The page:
Things We Think Are Normal That Are Not… And That Can Be Fixed Through Food

When you see a young adult with braces, a teen with acne, or a women dealing with debilitating cramps every month, do you even blink an eye?

Or do you just shrug it off as a normal part of life?

If so, perhaps a perspective shift is in order, and for the better.

While there are certainly components of what ails us that may be genetic, the contribution of what we eat is far too tremendous to overlook… especially if you’re suffering.

In modern day tribal societies, many of the sub-clinical illnesses we see regularly do not even exist, nor do the common corrective treatments we do not even bat an eyelash at.

Dental Health
Dental health is directly related to how much we brush and floss, right?

But what if there is more to it than that? The traditional groups that Dr. Weston A. Price (1) visited many years ago did not have wonderful dental hygiene, yet their teeth were perfectly straight and free of decay.

The difference was their diet; they only ate food. These populations were eating a diet devoid of processed foods and extremely rich in minerals and fat-soluble vitamins A, D, and K.

More than sixty years ago, Weston A. Price, a dentist based in Cleveland, was disturbed by what he found when he looked into the mouths of his adult patients: rampant decay, often accompanied by serious problems elsewhere in the body such as arthritis, osteoporosis, diabetes, intestinal complaints and chronic fatigue.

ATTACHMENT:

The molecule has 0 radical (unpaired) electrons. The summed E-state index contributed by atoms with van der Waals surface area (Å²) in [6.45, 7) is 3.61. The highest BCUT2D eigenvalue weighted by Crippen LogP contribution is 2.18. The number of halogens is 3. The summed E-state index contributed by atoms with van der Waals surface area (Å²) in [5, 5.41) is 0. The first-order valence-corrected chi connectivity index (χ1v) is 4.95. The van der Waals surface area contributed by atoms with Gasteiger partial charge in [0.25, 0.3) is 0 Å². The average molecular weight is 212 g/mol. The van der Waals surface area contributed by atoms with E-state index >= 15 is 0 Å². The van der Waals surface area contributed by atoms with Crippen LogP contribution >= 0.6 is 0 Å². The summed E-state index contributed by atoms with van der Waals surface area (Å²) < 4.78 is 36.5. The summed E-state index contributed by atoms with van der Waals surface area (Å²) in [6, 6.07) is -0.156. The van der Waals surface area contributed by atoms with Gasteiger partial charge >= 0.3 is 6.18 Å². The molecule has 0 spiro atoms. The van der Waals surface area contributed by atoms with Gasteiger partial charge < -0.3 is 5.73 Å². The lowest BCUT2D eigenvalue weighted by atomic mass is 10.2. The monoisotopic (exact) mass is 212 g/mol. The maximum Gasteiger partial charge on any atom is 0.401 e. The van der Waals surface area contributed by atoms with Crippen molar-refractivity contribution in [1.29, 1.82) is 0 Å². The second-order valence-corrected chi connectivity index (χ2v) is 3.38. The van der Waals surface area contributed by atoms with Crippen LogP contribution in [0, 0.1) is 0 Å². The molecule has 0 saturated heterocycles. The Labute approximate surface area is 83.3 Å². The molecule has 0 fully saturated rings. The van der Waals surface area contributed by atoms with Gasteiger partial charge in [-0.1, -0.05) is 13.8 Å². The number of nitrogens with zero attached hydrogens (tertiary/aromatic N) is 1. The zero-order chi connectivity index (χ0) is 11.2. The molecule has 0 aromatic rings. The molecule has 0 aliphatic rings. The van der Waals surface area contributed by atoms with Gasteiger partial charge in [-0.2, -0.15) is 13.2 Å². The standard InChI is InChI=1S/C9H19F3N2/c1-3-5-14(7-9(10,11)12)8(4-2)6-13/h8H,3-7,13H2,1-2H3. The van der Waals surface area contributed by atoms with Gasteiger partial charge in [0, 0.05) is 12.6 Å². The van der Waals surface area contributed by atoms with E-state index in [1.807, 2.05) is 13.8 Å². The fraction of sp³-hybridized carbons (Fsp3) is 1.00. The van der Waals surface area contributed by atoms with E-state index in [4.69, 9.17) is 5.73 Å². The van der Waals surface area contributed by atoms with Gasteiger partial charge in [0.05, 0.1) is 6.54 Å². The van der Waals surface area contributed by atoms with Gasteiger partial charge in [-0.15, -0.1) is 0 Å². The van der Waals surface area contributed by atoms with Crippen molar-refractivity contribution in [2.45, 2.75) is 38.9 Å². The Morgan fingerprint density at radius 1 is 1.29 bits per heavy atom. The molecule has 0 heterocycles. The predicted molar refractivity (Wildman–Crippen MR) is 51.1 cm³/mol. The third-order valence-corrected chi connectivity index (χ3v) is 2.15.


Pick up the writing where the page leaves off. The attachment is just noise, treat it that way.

But it was his findings in younger patients that gave him most cause for concern: crowded, crooked teeth were becoming more and more common, along with what Price called “facial deformities”–overbites, narrowed faces, underdevelopment of the nose, lack of well-defined cheekbones and pinched nostrils.

Such children invariably suffered from one or more complaints that sound all too familiar to mothers of the 1990s: frequent infections, allergies, anemia, asthma, poor vision, lack of coordination, fatigue and behavioral problems (2).

Price’s book, Nutrition and Physical Degeneration (3) is a literal tomb of knowledge, a comparison of the health of those who consumed only local whole foods and those who had begun to include processed foods in their diet.

A must read for a deep dive into the vast impact the diet of the mother has, beginning even in preconception on setting up their baby for optimal health later in life.

Of course, brushing and flossing are important (unless, perhaps, you are following a true Inuit diet and literally eating nothing processed) but they’re only part of the picture.


Acne is the ‘most common skin condition in the US, affecting 50 million Americans annually (4). We chalk it up to hormonal changes, stress or a women’s cycle. All plausible causes… but are any the root cause?

In some less developed areas of our world, call them rural areas, untouched by the influence of the US, and subsequently, other ‘civilized’ nations, acne is not nearly as common, even rare: 5.37% of the population in some villages have acne (5).

In addition, a study published in 2011 in the journal, Human Immunology, the authors asserted, “There are even isolated populations where acne is nonexistent, including the inhabitants of the island of Okinawa before World War II, the Bantus in South Africa, the Eskimos, isolated South American Indians, and Pacific Islanders.” (6)